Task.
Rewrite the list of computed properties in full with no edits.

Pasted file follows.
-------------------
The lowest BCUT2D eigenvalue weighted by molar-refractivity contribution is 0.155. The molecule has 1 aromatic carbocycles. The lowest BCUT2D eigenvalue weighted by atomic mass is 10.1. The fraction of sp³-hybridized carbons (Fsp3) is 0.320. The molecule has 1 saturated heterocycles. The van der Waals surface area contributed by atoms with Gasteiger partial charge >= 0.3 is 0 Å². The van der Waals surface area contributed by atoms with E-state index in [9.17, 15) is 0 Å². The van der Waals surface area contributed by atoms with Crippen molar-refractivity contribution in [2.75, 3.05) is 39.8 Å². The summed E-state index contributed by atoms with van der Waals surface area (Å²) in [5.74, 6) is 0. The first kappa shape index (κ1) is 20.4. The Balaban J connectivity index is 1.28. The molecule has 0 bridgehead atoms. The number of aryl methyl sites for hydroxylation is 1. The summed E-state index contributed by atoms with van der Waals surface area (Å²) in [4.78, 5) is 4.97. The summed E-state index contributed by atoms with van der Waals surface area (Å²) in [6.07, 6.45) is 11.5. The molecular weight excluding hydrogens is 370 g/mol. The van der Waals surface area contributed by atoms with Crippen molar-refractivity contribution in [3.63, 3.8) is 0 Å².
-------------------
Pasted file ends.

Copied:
The lowest BCUT2D eigenvalue weighted by molar-refractivity contribution is 0.155. The molecule has 1 aromatic carbocycles. The lowest BCUT2D eigenvalue weighted by atomic mass is 10.1. The fraction of sp³-hybridized carbons (Fsp3) is 0.320. The molecule has 1 saturated heterocycles. The van der Waals surface area contributed by atoms with Gasteiger partial charge >= 0.3 is 0 Å². The van der Waals surface area contributed by atoms with E-state index in [9.17, 15) is 0 Å². The van der Waals surface area contributed by atoms with Crippen molar-refractivity contribution in [2.75, 3.05) is 39.8 Å². The summed E-state index contributed by atoms with van der Waals surface area (Å²) in [5.74, 6) is 0. The first kappa shape index (κ1) is 20.4. The Balaban J connectivity index is 1.28. The molecule has 0 bridgehead atoms. The number of aryl methyl sites for hydroxylation is 1. The summed E-state index contributed by atoms with van der Waals surface area (Å²) in [4.78, 5) is 4.97. The summed E-state index contributed by atoms with van der Waals surface area (Å²) in [6.07, 6.45) is 11.5. The molecular weight excluding hydrogens is 370 g/mol. The van der Waals surface area contributed by atoms with Crippen molar-refractivity contribution in [3.63, 3.8) is 0 Å².